A Review of the Credibility Assessment in Hong Kong’s Torture Claim Regime

by | Nov 3, 2020

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About Jeremy Lam

Jeremy is a postgraduate student at Faculty of Law, University of Hong Kong. He has researched and engaged in non-refoulement claims as mini-pupil to barristers in Hong Kong.

Citations


Jeremy Lam, “A Review of the Credibility Assessment in Hong Kong’s Torture Claim Regime”, (OxHRH Blog, November 2020), <https://ohrh.law.ox.ac.uk/a-review-of-the-credibility-assessment-in-hong-kongs-torture-claim-regime> [Date of access].

Since 2014, Hong Kong has conducted its asylum process through the Unified Screening Mechanism.  The process begins with an individual signifying to an Immigration Officer (“Officer”) his intention to seek the protection of non-refoulement, which is followed by screening interview(s) with the Officer and (if necessary) review hearing(s).  An application will be successful if there are substantial grounds for believing that the claimant will be in danger of being persecuted, tortured, or killed if he is sent back to his hometown.

According to case-law (e.g. Re Iftikhar Uddin [2020] HKCFI 116, §21; Re Obiagwu Oluchukwu Christian [2019] HKCFI 309, §8) and experience, a large portion of non-refoulement applications in Hong Kong fail because the applicants are disbelieved.  If the claimants’ accounts of their personal knowledge and experiences are altogether disbelieved, they could hardly gather sufficient materials to convince the Officer in relation to any of the above grounds.  Therefore, in order to identify the refugees in need, it is essential that the rules governing credibility assessment are fair and reasonable.

Section 37ZD of the Hong Kong Immigration Ordinance provides a non-exhaustive list of factors which could damage the claimant’s credibility.  As revealed by case-law (e.g. Re Muhammad Zeeshan [2018] HKCFI 1161, §10; Re Zamir Hussain [2018] HKCFI 2807, §15), a common reason employed by Officers to reject applications is their failure to make a protection claim before being arrested (often for overstaying). However, this is hardly evidence of their lack of credibility. No matter how strong a case might be, the earlier one seeks protection, if rejected, the earlier he may be returned and face the risk of torture. In fact, one may even sensibly suggest that the more genuine the fear they have of being tortured upon refoulment, the more likely they will delay making the application.  While this factor is understandably there to deter potential claimants from remaining undocumented in hiding, the better way to achieve that policy goal is to impose a time limit (subject to extension for valid reasons) for seeking non-refoulement protection (with time running from his arrival in Hong Kong) rather than introducing an illogical element in the credibility assessment.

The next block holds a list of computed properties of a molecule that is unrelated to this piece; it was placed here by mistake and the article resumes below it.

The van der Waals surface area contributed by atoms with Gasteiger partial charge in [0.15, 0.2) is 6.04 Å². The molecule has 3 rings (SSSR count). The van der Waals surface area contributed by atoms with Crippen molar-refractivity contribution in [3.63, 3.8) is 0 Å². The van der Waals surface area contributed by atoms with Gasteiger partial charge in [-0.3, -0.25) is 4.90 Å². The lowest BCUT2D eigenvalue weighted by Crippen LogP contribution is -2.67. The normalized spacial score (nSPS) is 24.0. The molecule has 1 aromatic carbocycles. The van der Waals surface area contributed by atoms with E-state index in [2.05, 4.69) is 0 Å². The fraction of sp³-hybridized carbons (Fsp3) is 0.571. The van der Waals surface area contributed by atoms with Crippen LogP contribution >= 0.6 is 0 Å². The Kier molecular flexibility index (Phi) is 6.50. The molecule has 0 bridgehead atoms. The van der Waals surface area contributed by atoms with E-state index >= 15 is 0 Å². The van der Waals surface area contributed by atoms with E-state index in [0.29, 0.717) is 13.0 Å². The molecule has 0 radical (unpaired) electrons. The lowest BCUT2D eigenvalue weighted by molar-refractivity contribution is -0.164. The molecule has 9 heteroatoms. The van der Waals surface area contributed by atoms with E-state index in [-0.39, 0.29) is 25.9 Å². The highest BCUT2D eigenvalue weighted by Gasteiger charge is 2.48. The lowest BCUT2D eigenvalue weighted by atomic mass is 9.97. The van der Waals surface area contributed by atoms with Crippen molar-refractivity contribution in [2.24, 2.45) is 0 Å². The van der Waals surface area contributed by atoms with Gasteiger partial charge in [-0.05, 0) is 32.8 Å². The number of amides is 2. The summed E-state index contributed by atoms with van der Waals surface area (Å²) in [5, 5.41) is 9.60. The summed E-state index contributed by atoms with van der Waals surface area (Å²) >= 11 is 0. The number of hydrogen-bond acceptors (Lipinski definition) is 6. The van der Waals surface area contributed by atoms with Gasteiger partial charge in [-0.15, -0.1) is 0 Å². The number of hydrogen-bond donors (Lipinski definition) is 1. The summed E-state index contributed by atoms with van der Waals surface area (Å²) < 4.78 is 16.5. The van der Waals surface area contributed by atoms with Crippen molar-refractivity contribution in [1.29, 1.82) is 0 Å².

The reasoning that “behaviour that is likely to be designed to obstruct or delay the handling or determination of the claimant’s torture claim” is evidence for rejecting applications is also objectionable.  It does not take into account individuals who come to Hong Kong only with the barest necessities and need time to gather sufficient information for their applications, or claimants who have just heard about the latest condition in their hometown but need time to verify and supplement those hearsays.  At the same time, under section 37ZD, their credibility will also be damaged if they fail, without reasonable excuse, to make full disclosure of the material facts in support of their claims. Hence, often claimants face a dilemma; to be regarded as delaying the process by gathering the necessary information, or hastily applying without all the required material.  In this respect, clearer rules (for example, providing that requests for extensions of time would not undermine credibility) should be enacted to avoid a claimant’s claim being defeated by his diligence in gathering information.

Another factor Officers take into account when considering applications is the alleged concealment of information.  There can be many reasons why a claimant, while being truthful in recounting their torture experience, would act uncandidly in retelling other experiences.  For example, they may omit embarrassing details which they consider peripheral to their claim, or they may withhold experiences involving their own misconduct under the fear that their disclosure would disadvantage their application.  Although there is judicial dictum in Hong Kong (e.g. Re MP [2018] HKCFI 151, §§43-44) noting that claimants’ credibility in relation to the risk of torture should not be undermined by their untruthfulness in other matters, that does not reflect the general tenor of cases applying section 37ZD.  It remains common (e.g. Re AB [2018] HKCFI 2804, §§35-37) for Officers to apply this factor and find a claimant generally not credible based on testimonies or behaviours that are unrelated to his risk of torture.  While technically that approach is permitted under the broadly worded section 37ZD, it entails a failure to fully inquire into the case and falls foul of the “high standards of fairness” required in processing non-refoulement applications. (c.f. UNHCR also stressed that credibility assessment must be holistic and based on the entire evidence.)

It is hoped that the aforesaid flaws of the credibility assessment will be redressed so that the Unified Screening Mechanism in Hong Kong can be more effective in identifying refugees who are in need of non-refoulement protection.

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